Could champion jockey-elect be without Grand National mount?

Last Updated 2 weeks ago | Commercial content | 18+
Brian Hughes Grand National

Always Waining (R) ridden by jockey Brian Hughes jumps The Chair during The Topham Steeple Chase on the second day of the Grand National meeting at Aintree Racecourse in Liverpool, north-west England on April 9, 2010. Friday is traditionally Ladies day at the annual event which culminates with the four and a half mile steeplechase on Saturday. AFP PHOTO/PAUL ELLIS . PAUL ELLIS / AFP

At the time of writing the North of England is closing in on celebrating its first National Hunt champion jockey since 1979 in the shape of the tremendously popular Brian Hughes. But will the champion jockey-elect face the starter for the Randox Health Grand National at Aintree on April 4?

It would be a remarkable situation if the man who appears set to become the first northern-based champion since the great Jonjo O’Neill over forty years ago is left to watch on from the grandstands as two score of his weighing room colleagues bid for the most famous prize in the sport without him.

Hughes 21 wins clear of Johnson going into Cheltenham Festival

Currently 21 winners clear of the reigning multiple champion Richard Johnson, Hughes has partnered 138 winners so far this season. With the Cheltenham Festival getting underway today and winners there always hard to come by, Hughes partners four mounts at Sedgefield while Johnson goes in search of bigger fish at the home of National Hunt racing.

By the time we tick around to the Aintree Festival in little more than three weeks time, the 34-year-old County Armagh-born rider could have the jockey’s title in the bag and nothing would be more fitting than for him to cement his position as the leading rider of the term by partnering a leading Grand National candidate.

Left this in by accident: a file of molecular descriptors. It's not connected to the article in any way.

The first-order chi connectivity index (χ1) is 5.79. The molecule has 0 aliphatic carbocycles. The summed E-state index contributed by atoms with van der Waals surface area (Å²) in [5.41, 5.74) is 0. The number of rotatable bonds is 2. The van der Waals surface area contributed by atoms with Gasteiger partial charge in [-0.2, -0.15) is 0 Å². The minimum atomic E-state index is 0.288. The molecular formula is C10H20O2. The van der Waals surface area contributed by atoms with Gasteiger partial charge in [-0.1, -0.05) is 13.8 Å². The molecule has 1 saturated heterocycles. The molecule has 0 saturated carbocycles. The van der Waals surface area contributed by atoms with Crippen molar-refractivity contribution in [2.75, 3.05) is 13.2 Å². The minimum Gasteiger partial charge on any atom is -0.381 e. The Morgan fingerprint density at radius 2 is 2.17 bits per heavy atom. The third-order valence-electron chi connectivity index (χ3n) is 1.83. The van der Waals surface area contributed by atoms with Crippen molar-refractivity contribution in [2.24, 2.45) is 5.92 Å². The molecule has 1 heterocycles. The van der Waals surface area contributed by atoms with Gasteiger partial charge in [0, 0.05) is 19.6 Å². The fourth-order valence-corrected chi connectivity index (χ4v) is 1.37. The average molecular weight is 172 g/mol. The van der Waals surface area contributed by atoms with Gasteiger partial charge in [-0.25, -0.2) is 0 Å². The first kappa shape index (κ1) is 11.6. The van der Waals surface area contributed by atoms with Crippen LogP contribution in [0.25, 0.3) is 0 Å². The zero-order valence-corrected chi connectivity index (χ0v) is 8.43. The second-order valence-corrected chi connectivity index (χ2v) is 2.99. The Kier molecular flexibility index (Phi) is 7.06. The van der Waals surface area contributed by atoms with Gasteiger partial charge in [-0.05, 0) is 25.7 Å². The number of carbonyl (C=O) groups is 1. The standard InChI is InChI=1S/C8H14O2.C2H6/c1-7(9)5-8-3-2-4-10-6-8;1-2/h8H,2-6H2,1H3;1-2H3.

Hard to imagine champion without a Grand National ride

There is no obvious mount for Hughes at the moment however, with so many of the leading fancies having regular jockeys whose owners will remain loyal to them – but a lot can change in the lead up to the £1million contest.

Despite the Grand National having proved a frustrating race thus far for Hughes, trainers and owners on the lookout for a top man to partner their steed could do a lot worse than consider the man who has been in such irresistible form this season.

Two wins in 2010 over National fences

Hughes has won races over the Grand National fences, including the 2010 Topham Trophy on board the Peter Bowen-trained 22/1 shot Always Waining who went on to win the same race for the two subsequent years under Tom O’Brien. He also won the Grand Sefton Chase later that year at Aintree’s December meeting when triumphing aboard Howard Johnson’s 10/1 shot Frankie Figg.

Hughes failed to get round on first six National rides

So the popular rider has what it takes to triumph over the giant spruce fences, but in his first six attempts at the Grand National he failed to even complete the course.

It wasn’t until 2018 that Hughes finally negotiated all 30 fences courtesy of finishing 11th on the Sandy Thomson-trained Seeyouatmidnight, a horse who had finished a very close third in the Scottish Grand National a couple of years earlier.

Seeyouatmidnight gave the Irishman a great spin around the four-and-a-quarter mile course and there must have been a few moments when the prospect of actually winning the legendary race seemed real. Five fences from home he jumped upsides the leader, Pleasant Company, and continued to match strides with the eventual second until after the third last fence when he began to weaken. It later transpired that the Midnight Legend gelding finished lame, which would explain why he faded out of contention in the closing stages of the race won for the first time by the great Tiger Roll.

Richard Johnson still without a National winner

There was no mount for Hughes last year so he will be desperate to find a good ride this time in what seems set to become his championship campaign.

Remarkably, Hughes’ great rival for the title, Richard Johnson, has never ridden the Grand National winner despite riding in the race no less than 21 times.

He has twice finished second though, on Philip Hobbs’ What’s Up Boys who found only the determined Bindaree too good for him in the 2002 renewal, and on the same handler’s Balthazar King, who stayed on well but couldn’t peg back the shock winner Pineau De Re in 2014.

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